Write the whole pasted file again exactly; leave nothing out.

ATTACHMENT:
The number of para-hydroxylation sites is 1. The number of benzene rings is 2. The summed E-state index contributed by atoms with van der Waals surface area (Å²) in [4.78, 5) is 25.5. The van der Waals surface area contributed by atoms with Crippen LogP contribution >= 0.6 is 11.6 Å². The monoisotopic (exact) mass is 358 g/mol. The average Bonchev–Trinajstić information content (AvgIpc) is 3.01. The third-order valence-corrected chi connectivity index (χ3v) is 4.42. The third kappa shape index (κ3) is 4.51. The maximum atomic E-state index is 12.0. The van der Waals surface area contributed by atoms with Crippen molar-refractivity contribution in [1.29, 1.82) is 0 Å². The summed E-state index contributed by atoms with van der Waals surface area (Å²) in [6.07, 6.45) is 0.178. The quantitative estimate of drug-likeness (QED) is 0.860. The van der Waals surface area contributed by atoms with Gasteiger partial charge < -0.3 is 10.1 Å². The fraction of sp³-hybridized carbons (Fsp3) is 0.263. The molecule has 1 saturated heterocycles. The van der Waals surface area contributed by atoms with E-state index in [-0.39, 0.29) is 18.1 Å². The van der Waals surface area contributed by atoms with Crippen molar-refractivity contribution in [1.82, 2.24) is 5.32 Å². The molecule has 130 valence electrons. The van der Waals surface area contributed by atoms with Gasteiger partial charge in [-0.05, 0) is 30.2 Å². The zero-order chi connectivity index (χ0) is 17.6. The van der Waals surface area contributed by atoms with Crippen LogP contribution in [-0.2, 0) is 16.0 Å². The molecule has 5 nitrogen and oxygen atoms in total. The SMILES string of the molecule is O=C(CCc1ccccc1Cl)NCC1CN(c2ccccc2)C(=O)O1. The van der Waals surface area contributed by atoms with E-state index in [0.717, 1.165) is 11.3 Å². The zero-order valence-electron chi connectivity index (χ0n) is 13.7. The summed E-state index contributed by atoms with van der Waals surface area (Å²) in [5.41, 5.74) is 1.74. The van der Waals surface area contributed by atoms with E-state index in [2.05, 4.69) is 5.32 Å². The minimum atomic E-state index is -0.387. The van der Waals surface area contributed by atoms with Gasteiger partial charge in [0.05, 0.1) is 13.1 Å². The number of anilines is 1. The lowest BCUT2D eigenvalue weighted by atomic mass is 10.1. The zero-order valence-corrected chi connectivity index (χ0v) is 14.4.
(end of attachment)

The number of para-hydroxylation sites is 1. The number of benzene rings is 2. The summed E-state index contributed by atoms with van der Waals surface area (Å²) in [4.78, 5) is 25.5. The van der Waals surface area contributed by atoms with Crippen LogP contribution >= 0.6 is 11.6 Å². The monoisotopic (exact) mass is 358 g/mol. The average Bonchev–Trinajstić information content (AvgIpc) is 3.01. The third-order valence-corrected chi connectivity index (χ3v) is 4.42. The third kappa shape index (κ3) is 4.51. The maximum atomic E-state index is 12.0. The van der Waals surface area contributed by atoms with Crippen molar-refractivity contribution in [1.29, 1.82) is 0 Å². The summed E-state index contributed by atoms with van der Waals surface area (Å²) in [6.07, 6.45) is 0.178. The quantitative estimate of drug-likeness (QED) is 0.860. The van der Waals surface area contributed by atoms with Gasteiger partial charge < -0.3 is 10.1 Å². The fraction of sp³-hybridized carbons (Fsp3) is 0.263. The molecule has 1 saturated heterocycles. The van der Waals surface area contributed by atoms with E-state index in [-0.39, 0.29) is 18.1 Å². The van der Waals surface area contributed by atoms with Crippen molar-refractivity contribution in [1.82, 2.24) is 5.32 Å². The molecule has 130 valence electrons. The van der Waals surface area contributed by atoms with Gasteiger partial charge in [-0.05, 0) is 30.2 Å². The zero-order chi connectivity index (χ0) is 17.6. The van der Waals surface area contributed by atoms with Crippen LogP contribution in [-0.2, 0) is 16.0 Å². The molecule has 5 nitrogen and oxygen atoms in total. The SMILES string of the molecule is O=C(CCc1ccccc1Cl)NCC1CN(c2ccccc2)C(=O)O1. The van der Waals surface area contributed by atoms with E-state index in [0.717, 1.165) is 11.3 Å². The zero-order valence-electron chi connectivity index (χ0n) is 13.7. The summed E-state index contributed by atoms with van der Waals surface area (Å²) in [5.41, 5.74) is 1.74. The van der Waals surface area contributed by atoms with E-state index in [2.05, 4.69) is 5.32 Å². The minimum atomic E-state index is -0.387. The van der Waals surface area contributed by atoms with Gasteiger partial charge in [0.05, 0.1) is 13.1 Å². The number of anilines is 1. The lowest BCUT2D eigenvalue weighted by atomic mass is 10.1. The zero-order valence-corrected chi connectivity index (χ0v) is 14.4.